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Seminar by International Scholars at School of Education

Seminar by International Scholars at School of Education

School of Education, Beaconhouse National University, under the auspices of Center for Research and Security Studies (CRSS), organized a seminar featuring distinguished international scholars; Dr. Anne Aly from Australia and Mr. Shahab Enam Khan from Bangladesh. The seminar was held on October 23, 2014. The session was chaired by Dr. Mehdi Hassan who is the Dean School of Media and Mass Communication (SMC) at the Beaconhouse National University. The Registrar Ms. Farzana Shahid welcomed the guests on behalf of the institution and the Vice Chancellor BNU, Mr. Shahid Hafiz Kardar.

Dr. Anne Aly, shared the Australian experience of dealing with the multicultural diverse societies. Mr. Shahab Enam Khan, shared Bangladesh's perspective of state, religion separation. Dr. Ann Aly, a research fellow in the Department of Social Science and International Relations at Curtin University, Western Australia said that we might think of secularism and democracy as a form of government, a way of life, a system of organization, a set of values or beliefs, western way of life or losing Islam but in reality, secularism and democracy were not about any of these perceptions. “They are about equality, provision of basic human rights to all indiscriminately, freedom of belief, and guarantees of justice and welfare,” she said.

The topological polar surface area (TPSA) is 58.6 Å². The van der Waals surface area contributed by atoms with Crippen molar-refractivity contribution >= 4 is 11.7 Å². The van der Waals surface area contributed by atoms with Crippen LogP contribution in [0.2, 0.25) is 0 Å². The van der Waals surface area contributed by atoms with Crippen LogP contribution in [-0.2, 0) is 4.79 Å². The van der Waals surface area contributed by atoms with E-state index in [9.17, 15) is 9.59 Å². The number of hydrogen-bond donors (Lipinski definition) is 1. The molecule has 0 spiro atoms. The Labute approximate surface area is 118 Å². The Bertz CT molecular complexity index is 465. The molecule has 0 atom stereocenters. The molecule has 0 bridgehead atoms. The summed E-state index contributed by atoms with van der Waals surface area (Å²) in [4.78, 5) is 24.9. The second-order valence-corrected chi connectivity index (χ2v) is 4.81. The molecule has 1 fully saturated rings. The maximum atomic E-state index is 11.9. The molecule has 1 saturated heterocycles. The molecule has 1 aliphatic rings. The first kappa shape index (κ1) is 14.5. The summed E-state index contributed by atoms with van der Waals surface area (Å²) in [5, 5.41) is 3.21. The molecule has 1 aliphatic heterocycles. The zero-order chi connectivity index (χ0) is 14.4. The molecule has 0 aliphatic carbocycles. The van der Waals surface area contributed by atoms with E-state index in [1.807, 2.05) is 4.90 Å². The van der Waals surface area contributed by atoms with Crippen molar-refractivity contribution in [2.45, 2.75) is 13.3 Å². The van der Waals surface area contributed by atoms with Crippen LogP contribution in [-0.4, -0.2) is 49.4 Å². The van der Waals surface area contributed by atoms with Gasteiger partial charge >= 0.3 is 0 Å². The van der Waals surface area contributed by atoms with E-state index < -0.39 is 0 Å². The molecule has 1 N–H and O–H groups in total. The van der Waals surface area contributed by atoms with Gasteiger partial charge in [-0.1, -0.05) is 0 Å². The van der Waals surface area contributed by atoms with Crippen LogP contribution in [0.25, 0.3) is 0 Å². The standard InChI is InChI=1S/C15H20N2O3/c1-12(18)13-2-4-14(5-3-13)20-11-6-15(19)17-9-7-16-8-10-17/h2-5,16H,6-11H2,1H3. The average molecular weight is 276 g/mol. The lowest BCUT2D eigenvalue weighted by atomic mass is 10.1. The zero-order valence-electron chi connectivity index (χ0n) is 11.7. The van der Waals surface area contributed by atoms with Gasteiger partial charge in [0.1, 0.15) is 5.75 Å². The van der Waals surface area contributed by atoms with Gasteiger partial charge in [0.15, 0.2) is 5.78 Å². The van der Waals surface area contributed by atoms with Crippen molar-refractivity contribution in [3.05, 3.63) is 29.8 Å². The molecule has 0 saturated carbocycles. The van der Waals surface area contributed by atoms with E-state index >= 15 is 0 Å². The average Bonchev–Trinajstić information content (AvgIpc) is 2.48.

Mr. Shahab Enam Khan, Research Director at the Bangladesh Enterprise Institute, and Chair of the Department of International Relations, Jahangirnagar University, Bangladesh said that the cases of Bangladesh, India, Pakistan and Afghanistan showed that the radicalization was a dynamic process that varies for each individual and groups, but shared some underlying commonalities.

He said that the process of violent radicalization intended to ensure transformations of society, state and class structures, based on religion and violence. “It is accompanied and carried through by class-based and belief-based revolts from below with supports from external actors”, he said while adding that radicalization involved intermingled political and religious ideologies not at par with Islam and secularism. He further added that radicalization misinterpreted pluralism, secularism, or perhaps “co-existence”.

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